Possessor ★★★★½

"Am I losing you?"

Identity crisis.

The design of Possessor is utterly chilling, the darkness and instability of its amplified interior realm as expectedly disquieting as its exterior manifestations. The film exudes a bleak originality that writer-director Brandon Cronenberg wholly capitalizes on within the crumbling cerebral confines of this disturbed genre hybrid. He demands the audience to surrender to the reticent spirit of his ghastly vision—numerous elements and moments gravitate toward a degree of tasteful ambiguity that enhances their visceral consequences—but what he delivers in return is nothing short of a resoundingly full-bodied experience teeming with macabre ideas and all manners of devastating, multi-faceted horror. It's a richly conceived work, one anchored by equally powerful performances (Andrea Riseborough and Christopher Abbott are both sensational), doubtless craftsmanship, breathless and unpredictable storytelling, inventively twisted special effects, and an uncompromising attitude.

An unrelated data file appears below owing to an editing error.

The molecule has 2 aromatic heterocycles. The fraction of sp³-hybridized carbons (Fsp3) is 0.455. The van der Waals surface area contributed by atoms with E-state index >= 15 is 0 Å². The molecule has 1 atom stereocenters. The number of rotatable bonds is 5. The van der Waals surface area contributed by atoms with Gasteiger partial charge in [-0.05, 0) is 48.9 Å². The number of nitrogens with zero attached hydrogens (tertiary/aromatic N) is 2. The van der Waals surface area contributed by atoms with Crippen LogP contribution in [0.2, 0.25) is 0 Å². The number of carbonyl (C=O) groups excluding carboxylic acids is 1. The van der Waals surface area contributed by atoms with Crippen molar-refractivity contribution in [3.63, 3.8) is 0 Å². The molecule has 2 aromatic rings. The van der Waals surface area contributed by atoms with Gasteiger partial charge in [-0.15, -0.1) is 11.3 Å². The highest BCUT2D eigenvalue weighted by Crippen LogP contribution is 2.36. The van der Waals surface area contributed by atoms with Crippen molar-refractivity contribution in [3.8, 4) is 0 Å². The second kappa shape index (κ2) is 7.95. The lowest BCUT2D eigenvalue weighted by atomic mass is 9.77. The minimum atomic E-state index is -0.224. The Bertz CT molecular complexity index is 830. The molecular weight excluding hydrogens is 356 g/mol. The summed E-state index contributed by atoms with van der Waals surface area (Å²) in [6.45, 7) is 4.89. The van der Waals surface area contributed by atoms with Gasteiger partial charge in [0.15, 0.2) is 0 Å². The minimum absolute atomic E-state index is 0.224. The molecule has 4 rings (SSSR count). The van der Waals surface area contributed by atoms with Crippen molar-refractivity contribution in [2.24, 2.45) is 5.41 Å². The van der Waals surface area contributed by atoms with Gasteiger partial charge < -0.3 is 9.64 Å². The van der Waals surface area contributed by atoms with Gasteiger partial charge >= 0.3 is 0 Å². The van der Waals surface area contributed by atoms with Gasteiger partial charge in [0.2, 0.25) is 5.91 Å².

Nightmarish, reflexive, manipulative, unhinged, and unexpectedly complex. Possessor echoes with mystery and genuine destruction, haunting all who witness its creatively bleak soul. This is such a wildly impressive evolution for Cronenberg that we can only hope it's not another eight years before we see the director's next film. Considering the substantial artistic and narrative leaps between this and his debut effort Antiviral, the possibilities for his third feature are seemingly endless. And that makes the anticipation all the more insufferable, and fearful.

"You're not safe for them anymore, are you? You told me yourself that you've become a danger."

P.S. Thank you, Music Box Theatre, for a safe start to their "31 Nights of Drive-In Terror" here in Chicago!

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